As I was playing around with Fermat's little theorem, I came up with another method to check if numbers are prime, if the remainder of the division of $n \over a$ was not $0$ for any integer a between $2$ and $\sqrt n$, then the number should be prime, right?

This seems to work well, it finds all of the same primes as Fermat's little theorem, and has the added advantage of not finding Carmichael numbers.

As the title states, is it correct to say an integer $n$ is prime if $n \bmod a \neq 0$ for all integers $a$ where $2 \leq a \leq\sqrt n$, and why?

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    $\begingroup$ Think about contrapositive - is it true that if $n$ is not prime then for some $a$ in specified integral we have $n\mod a\equiv 0$? $\endgroup$ – Wojowu Jun 25 '15 at 20:45
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    $\begingroup$ You also only need to check up to $\sqrt{n}$ $\endgroup$ – TomGrubb Jun 25 '15 at 20:45
  • $\begingroup$ @Wojowu Well yes, because for that $a$, $n$ is evenly divisible. But does this guarantee the number to be prime? $\endgroup$ – user530873 Jun 25 '15 at 20:51
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    $\begingroup$ If $n$ is evenly divisible by $a$ which isn't $1$ nor $n$, then $n$ must be composite (by the very definition), so not a prime. $\endgroup$ – Wojowu Jun 25 '15 at 20:53
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    $\begingroup$ @RobArthan Actually, this comes from an exam from a programming class. The question had to do with prime numbers and also had "Hint: a number $n$ is prime if it is not evenly divisible by all integers from $2$ to $n \over 2$". I was wondering the correctness of this statement, as I thought you had to use Fermat's little theorem to find prime numbers. My apologies if this anyhow came off "troll" like. $\endgroup$ – user530873 Jun 25 '15 at 22:45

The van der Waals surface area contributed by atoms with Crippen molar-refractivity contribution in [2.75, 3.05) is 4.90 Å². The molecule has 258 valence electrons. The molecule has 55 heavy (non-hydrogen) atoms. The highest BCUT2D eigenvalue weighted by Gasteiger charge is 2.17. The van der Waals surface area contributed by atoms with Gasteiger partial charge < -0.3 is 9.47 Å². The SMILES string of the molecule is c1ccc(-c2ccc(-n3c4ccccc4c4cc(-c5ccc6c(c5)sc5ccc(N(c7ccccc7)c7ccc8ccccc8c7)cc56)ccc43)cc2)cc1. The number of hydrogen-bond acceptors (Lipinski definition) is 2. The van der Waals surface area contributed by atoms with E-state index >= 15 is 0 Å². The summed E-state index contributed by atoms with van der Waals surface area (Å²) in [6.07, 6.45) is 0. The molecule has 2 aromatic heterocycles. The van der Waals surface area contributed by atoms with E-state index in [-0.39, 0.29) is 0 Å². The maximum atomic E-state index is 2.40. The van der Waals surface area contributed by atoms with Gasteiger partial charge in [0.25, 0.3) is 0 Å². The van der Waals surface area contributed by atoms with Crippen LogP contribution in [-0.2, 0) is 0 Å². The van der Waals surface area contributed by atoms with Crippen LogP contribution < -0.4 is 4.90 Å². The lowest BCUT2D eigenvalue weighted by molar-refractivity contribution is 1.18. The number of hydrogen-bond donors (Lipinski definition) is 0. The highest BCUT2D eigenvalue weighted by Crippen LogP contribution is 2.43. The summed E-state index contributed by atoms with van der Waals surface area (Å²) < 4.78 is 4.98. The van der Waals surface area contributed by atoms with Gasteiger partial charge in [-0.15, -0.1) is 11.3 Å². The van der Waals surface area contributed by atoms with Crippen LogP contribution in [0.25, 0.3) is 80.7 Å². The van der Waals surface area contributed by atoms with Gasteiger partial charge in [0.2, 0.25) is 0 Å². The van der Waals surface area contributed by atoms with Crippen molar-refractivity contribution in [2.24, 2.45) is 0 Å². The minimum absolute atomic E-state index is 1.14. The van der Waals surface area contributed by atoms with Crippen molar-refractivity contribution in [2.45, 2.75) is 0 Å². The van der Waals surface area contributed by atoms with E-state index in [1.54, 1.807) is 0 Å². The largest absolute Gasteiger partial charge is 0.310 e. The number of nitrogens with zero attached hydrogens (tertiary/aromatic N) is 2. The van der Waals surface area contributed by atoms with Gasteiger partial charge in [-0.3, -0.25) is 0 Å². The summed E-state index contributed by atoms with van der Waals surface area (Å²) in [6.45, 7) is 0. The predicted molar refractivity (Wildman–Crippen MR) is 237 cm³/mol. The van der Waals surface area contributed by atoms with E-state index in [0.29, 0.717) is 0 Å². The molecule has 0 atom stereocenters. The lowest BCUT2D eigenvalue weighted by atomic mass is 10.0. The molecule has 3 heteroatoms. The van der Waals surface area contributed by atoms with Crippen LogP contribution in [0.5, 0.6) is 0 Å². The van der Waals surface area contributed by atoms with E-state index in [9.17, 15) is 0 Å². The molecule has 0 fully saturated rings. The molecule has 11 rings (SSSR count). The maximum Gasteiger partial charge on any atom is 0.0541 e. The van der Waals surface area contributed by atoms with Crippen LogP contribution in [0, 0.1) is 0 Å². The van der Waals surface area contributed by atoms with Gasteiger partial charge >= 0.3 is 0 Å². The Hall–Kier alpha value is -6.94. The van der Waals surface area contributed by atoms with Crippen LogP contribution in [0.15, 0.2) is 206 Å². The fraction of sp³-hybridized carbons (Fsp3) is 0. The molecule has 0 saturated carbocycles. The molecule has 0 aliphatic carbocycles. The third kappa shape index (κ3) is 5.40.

Lemma 1. Let $n\in\mathbf N$, $n>1$. The smallest number $a>1$ that divides $n$ is prime.

Indeed, if $a$ is not prime, it has a non trivial divisor $b$, $1<b<a$, hence it isn't the smallest divisor $>1$ of $n$.

Lemma 2. If $n>1$ is not prime, it has a non-trivial divisor $ a\le\sqrt n$. . Either Proof: Let $a$ be any non trivial divisor of $n$. Either $a\le \sqrt n$, and the assertion is true, or $a>\sqrt n$, and the quotient $b=\dfrac na$ is another divisor and $b<\sqrt n$.

Corollary: If $a\in\mathbf N$ does not divide $n$ for all $1<a\le\sqrt n$, $\,n$ is prime. In other words, if $n\bmod a\neq 0$ for all $1<a\le\sqrt n$, $\,n$ is prime.

A fortiori, the conclusion is true if the condition is satisfied for all $\,1<a<\Bigl\lfloor\dfrac n2\Bigr\rfloor$, since $\,\sqrt n\le\dfrac n2$ for $n\ge 4$.


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